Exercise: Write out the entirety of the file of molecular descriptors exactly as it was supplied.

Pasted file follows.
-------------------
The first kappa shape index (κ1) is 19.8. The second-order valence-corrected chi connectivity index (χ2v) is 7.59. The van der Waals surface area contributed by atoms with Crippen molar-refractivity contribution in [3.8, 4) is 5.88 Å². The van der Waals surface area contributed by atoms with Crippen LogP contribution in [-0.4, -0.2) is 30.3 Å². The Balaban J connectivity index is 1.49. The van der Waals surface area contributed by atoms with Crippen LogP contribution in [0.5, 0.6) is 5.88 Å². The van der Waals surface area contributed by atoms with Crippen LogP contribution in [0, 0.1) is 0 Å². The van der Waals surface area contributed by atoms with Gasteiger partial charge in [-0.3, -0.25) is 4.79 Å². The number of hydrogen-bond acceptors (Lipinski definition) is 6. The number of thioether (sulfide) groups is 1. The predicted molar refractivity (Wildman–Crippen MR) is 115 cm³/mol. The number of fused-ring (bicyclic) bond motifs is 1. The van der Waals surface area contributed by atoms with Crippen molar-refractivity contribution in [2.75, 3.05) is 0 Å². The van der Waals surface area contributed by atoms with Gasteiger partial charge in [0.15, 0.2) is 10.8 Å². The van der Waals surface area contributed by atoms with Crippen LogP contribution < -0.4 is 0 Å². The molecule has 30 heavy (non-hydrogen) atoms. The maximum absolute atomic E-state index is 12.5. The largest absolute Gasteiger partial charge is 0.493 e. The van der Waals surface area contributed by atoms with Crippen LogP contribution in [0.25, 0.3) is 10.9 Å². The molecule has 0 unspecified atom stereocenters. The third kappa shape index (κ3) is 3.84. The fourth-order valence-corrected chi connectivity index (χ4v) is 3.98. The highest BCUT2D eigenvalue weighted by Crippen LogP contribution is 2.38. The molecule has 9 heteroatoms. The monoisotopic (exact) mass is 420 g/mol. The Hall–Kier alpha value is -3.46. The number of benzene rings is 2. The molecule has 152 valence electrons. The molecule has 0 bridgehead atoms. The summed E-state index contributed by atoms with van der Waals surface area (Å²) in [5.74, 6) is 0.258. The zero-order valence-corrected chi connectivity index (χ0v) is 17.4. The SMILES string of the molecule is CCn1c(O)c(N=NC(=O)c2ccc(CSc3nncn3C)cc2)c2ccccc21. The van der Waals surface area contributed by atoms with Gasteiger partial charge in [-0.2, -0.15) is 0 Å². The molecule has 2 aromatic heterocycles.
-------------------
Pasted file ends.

The first kappa shape index (κ1) is 19.8. The second-order valence-corrected chi connectivity index (χ2v) is 7.59. The van der Waals surface area contributed by atoms with Crippen molar-refractivity contribution in [3.8, 4) is 5.88 Å². The van der Waals surface area contributed by atoms with Crippen LogP contribution in [-0.4, -0.2) is 30.3 Å². The Balaban J connectivity index is 1.49. The van der Waals surface area contributed by atoms with Crippen LogP contribution in [0.5, 0.6) is 5.88 Å². The van der Waals surface area contributed by atoms with Crippen LogP contribution in [0, 0.1) is 0 Å². The van der Waals surface area contributed by atoms with Gasteiger partial charge in [-0.3, -0.25) is 4.79 Å². The number of hydrogen-bond acceptors (Lipinski definition) is 6. The number of thioether (sulfide) groups is 1. The predicted molar refractivity (Wildman–Crippen MR) is 115 cm³/mol. The number of fused-ring (bicyclic) bond motifs is 1. The van der Waals surface area contributed by atoms with Crippen molar-refractivity contribution in [2.75, 3.05) is 0 Å². The van der Waals surface area contributed by atoms with Gasteiger partial charge in [0.15, 0.2) is 10.8 Å². The van der Waals surface area contributed by atoms with Crippen LogP contribution < -0.4 is 0 Å². The molecule has 30 heavy (non-hydrogen) atoms. The maximum absolute atomic E-state index is 12.5. The largest absolute Gasteiger partial charge is 0.493 e. The van der Waals surface area contributed by atoms with Crippen LogP contribution in [0.25, 0.3) is 10.9 Å². The molecule has 0 unspecified atom stereocenters. The third kappa shape index (κ3) is 3.84. The fourth-order valence-corrected chi connectivity index (χ4v) is 3.98. The highest BCUT2D eigenvalue weighted by Crippen LogP contribution is 2.38. The molecule has 9 heteroatoms. The monoisotopic (exact) mass is 420 g/mol. The Hall–Kier alpha value is -3.46. The number of benzene rings is 2. The molecule has 152 valence electrons. The molecule has 0 bridgehead atoms. The summed E-state index contributed by atoms with van der Waals surface area (Å²) in [5.74, 6) is 0.258. The zero-order valence-corrected chi connectivity index (χ0v) is 17.4. The SMILES string of the molecule is CCn1c(O)c(N=NC(=O)c2ccc(CSc3nncn3C)cc2)c2ccccc21. The van der Waals surface area contributed by atoms with Gasteiger partial charge in [-0.2, -0.15) is 0 Å². The molecule has 2 aromatic heterocycles.